Torn muscles can occur as a result of physical injury or over-exertion, and these types of tears only heal with time and rest. Technically, however, your muscle fibre tear every time you put them under stress, and they grow by rebuilding themselves bigger and stronger after each workout. Whether you have severe, injury-related torn muscles or just the routine tearing that accompanies exercise, fast and effective healing requires a vitamin-rich balance of nutrients.
Vitamin C is one of the principal nutrients for expediting healing of torn muscle tissue, according to "Skeletal Muscle Damage and Repair: Mechanisms & Interventions" by Peter Tiidus. Among its primary functions are promoting the proper growth and repair of all soft tissues, including muscle tissue, tendons and ligaments. Vitamin C is also essential to the production of red blood cells, which help heal damaged muscles. The National Institutes of Health reports that vitamin C is also a powerful antioxidant, which also has important implications regarding muscle repair. In "Optimal Muscle Performance and Recovery," author Ed Burke explains that clinical studies have found vitamin C to be effective in reducing post-exercise soreness and that the researchers attributed these results to the vitamin's antioxidant abilities. Antioxidants seek out and inhibit free radicals, harmful particles generated in excess during exercise and injury which can attack healthy muscle cells and other tissue cells. The National Institutes of Health recommends 90 mg of vitamin C per day for adult men and 75 mg per day for adult women, but these levels may be increased slightly during injury recovery.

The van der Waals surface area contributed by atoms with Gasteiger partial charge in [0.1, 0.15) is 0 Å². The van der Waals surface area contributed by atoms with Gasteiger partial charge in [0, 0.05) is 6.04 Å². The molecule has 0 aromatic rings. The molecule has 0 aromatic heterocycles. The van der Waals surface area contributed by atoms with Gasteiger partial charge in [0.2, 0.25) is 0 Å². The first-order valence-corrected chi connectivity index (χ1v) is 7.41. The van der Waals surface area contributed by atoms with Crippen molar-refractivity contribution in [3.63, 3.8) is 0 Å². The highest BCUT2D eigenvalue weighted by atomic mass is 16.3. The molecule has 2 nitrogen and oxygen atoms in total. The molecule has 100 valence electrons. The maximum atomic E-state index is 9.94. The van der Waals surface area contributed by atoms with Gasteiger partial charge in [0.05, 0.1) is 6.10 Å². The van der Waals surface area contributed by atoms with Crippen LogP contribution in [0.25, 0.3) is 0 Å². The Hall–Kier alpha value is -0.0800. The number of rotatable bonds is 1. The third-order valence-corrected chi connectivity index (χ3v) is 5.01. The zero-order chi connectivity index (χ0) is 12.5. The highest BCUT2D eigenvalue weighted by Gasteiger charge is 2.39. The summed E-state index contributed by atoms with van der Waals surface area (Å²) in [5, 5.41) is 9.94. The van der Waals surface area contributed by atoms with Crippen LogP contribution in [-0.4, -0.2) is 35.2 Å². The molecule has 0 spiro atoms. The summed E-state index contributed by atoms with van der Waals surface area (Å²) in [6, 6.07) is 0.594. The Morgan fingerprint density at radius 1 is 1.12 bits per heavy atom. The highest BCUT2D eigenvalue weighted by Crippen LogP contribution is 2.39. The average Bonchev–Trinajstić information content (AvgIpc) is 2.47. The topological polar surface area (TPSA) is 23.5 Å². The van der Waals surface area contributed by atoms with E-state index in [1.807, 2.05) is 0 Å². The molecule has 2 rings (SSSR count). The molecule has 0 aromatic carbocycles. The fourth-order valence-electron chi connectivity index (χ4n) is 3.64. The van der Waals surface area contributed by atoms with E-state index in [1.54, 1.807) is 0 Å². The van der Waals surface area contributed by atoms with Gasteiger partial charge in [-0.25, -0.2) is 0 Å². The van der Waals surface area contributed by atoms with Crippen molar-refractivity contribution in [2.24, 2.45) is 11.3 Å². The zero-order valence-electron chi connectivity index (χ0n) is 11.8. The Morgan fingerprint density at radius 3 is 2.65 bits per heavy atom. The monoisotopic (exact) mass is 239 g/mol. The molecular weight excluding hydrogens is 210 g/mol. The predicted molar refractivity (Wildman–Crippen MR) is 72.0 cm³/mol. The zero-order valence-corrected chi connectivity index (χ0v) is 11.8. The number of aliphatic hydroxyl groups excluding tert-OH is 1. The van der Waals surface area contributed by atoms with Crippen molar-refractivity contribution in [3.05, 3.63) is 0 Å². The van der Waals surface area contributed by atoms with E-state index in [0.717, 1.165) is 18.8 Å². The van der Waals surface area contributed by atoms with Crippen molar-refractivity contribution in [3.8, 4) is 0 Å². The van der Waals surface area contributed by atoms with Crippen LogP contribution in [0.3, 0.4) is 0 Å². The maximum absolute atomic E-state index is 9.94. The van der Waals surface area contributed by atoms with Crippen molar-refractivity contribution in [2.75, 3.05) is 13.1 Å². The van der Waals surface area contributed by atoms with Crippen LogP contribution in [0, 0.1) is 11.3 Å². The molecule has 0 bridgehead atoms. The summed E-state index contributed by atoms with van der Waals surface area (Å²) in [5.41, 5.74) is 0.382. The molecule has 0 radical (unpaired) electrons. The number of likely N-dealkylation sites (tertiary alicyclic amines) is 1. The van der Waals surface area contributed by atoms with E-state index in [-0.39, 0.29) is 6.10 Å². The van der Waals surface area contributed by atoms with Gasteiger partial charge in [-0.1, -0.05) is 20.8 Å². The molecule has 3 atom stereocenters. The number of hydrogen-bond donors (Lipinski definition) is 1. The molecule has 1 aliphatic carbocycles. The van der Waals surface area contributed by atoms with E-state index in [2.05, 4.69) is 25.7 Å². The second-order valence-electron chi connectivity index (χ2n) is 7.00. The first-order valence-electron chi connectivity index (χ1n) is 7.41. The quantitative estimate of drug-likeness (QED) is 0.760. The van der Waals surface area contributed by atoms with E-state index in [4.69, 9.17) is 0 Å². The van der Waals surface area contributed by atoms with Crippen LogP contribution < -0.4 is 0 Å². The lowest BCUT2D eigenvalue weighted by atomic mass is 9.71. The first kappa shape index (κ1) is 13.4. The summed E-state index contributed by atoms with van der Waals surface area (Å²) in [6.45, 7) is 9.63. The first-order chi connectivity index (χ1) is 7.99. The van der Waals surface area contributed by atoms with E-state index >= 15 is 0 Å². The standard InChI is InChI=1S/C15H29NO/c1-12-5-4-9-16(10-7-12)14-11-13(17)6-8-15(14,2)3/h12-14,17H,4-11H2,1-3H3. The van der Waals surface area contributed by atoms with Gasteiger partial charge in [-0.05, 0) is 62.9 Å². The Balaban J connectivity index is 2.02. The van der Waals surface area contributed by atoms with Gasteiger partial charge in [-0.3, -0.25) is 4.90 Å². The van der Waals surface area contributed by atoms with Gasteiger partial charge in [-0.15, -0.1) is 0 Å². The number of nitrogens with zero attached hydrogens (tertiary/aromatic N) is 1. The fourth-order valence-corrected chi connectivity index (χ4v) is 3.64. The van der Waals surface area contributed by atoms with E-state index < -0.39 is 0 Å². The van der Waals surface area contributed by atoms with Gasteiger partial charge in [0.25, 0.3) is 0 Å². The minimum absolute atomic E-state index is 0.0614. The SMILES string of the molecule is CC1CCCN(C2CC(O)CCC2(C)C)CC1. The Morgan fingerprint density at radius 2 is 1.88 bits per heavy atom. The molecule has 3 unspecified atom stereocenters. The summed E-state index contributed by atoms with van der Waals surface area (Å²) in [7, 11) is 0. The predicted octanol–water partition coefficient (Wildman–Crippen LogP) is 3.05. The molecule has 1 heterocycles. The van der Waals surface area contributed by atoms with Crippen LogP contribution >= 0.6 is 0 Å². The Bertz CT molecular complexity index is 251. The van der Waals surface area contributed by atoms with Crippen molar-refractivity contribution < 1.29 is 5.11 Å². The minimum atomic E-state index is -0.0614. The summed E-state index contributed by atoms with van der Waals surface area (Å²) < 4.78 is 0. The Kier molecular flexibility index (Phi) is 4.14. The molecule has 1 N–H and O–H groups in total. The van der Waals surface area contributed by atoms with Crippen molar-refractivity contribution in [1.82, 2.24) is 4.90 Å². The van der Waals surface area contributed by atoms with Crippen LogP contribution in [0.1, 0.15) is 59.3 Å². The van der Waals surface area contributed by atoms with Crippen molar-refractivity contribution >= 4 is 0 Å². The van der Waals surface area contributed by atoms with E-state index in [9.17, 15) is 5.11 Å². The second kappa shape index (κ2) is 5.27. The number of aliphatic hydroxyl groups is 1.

Vitamin E functions very similarly to vitamin C. According to the National Institutes of Health, it is also an antioxidant, and Burke reports that it promotes tissue repair and increases circulation, speeding red blood cells to torn muscles. Burke also cites clinical studies that indicate vitamin E may reduce soreness related to muscle tearing from routine exercise, particularly among less-athletic subjects who may be less accustomed to strenuous physical activity. He also states that vitamins E and C work together to protect and repair muscles more effectively than they work apart. Whereas vitamin C performs its antioxidant function by coursing through the bloodstream in search of free radicals throughout the body, vitamin E specifically targets free radicals in cell membranes. The National Institutes of Health recommends 15 mg of vitamin E per day for adults age 14 and older.
Vitamin A also promotes the proper growth and repair of all soft tissues, according to "The New Encyclopedia of Vitamins, Minerals, Supplements, and Herbs: A Completely Cross-Referenced User's Guide for Optimal Health" by Nicola Reavley. Pure vitamin A can be ingested from supplements and dietary sources, but the body can also produce vitamin A from carotenoids, which are found in foods like carrots, squashes, cantaloupe, broccoli, spinach and dark green leafy vegetables. One notable carotenoid, beta-carotene, is also an antioxidant singled out by Burke as crucial to speedy muscle repair. The National Institutes of Health recommends a daily intake of 900 mcg of vitamin A for men and 700 mcg for women, with some daily intake coming from dietary sources of beta-carotene.